• Baking – Later pioneers would bake whole prairie dog carcasses or pieces in ovens when they had access to more modern cooking equipment. Baking evenly cooked the meat at high heat.

These methods allowed people to cook the abundant prairie dog meat safely and efficiently over fires in a palatable way. The cooking enhanced the flavors and made the meat easier to chew and digest.

Taste and texture of cooked prairie dog

People who have eaten prairie dog meat have provided first-hand descriptions of its taste and texture:

  • Taste – The flavor is often described as being similar to greasy chicken or rabbit, though sometimes with a mild nutty or gamey quality.
  • Texture – The meat tends to be tender with a fine grain. The texture is moist rather than dry or tough.
  • Appearance – When cooked, the meat is light gray or white in color internally with browned or crispy skin externally.

The high fat content provides juiciness and flavor. Roasting, frying, or stewing helps bring out thebest taste. The meat pulls apart easily and is suitable for stews. The taste and texture make prairie dog palatable and appetizing when cooked properly.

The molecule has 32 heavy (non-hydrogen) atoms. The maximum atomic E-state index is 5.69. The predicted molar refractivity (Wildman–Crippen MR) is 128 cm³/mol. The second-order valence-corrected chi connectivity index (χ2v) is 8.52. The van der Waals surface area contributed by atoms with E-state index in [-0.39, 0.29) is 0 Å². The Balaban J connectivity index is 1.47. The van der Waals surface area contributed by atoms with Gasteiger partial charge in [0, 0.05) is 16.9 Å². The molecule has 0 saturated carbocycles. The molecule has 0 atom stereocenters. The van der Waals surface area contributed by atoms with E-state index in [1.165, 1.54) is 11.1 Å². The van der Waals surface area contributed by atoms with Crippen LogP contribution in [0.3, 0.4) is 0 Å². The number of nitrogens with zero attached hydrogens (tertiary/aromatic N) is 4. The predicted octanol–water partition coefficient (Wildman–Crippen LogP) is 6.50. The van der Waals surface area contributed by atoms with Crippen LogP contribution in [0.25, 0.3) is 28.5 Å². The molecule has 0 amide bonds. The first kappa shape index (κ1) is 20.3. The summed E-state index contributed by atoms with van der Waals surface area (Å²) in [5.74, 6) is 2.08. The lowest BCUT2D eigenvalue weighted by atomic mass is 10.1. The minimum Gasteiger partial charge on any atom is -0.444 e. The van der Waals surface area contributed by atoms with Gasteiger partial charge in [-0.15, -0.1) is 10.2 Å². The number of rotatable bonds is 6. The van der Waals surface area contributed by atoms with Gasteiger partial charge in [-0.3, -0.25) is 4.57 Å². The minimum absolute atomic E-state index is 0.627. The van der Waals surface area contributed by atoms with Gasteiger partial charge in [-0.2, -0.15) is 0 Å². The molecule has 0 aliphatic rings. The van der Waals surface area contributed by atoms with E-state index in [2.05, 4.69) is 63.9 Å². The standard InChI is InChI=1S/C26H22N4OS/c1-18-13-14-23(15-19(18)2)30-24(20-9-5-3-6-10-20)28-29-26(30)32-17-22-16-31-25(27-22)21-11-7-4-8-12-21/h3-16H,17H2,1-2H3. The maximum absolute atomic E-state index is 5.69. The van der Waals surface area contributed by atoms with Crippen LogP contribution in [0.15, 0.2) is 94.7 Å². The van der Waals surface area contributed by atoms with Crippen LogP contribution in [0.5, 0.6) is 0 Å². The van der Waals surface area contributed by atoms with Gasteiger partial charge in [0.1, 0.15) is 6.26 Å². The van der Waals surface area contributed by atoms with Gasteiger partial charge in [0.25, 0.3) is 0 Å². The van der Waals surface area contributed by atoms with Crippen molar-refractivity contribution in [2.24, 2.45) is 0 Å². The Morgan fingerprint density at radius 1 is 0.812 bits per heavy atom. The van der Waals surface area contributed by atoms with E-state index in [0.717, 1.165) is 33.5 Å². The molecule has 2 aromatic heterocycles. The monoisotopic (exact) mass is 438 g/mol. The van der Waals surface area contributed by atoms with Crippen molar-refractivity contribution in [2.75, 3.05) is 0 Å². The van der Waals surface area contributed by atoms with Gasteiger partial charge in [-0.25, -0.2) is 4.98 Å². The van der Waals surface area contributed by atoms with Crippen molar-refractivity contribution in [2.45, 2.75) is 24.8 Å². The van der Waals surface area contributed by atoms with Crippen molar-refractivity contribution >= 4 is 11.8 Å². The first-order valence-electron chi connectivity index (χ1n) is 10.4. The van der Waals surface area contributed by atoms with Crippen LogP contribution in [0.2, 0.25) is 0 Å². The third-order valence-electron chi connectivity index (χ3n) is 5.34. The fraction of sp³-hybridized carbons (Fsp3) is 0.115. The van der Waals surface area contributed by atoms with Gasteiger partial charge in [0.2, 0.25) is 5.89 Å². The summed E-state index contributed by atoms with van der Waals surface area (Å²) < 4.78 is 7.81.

Some people compare it to dark chicken meat with a unique wild, earthy quality. Overall, it was fit for human consumption which is why it served as a food source.

Is eating prairie dogs unhealthy or dangerous?

Some may wonder if eating prairie dogs poses any health risks:

  • Trichinosis – Trichinosis is a concern with eating undercooked wild game meat. However, testing found extremely low rates of trichinosis in prairie dogs, so this is unlikely to be an issue.
  • Plague – Prairie dogs can carry plague. However, thorough cooking eliminates any plague bacteria present, so this does not pose a risk.
  • Tularemia – Tularemia is another disease prairie dogs can carry. Again, cooking the meat properly removes any danger.
  • Parasites – Simple precautions like cleaning and fully cooking the meat mitigate any risk from parasites.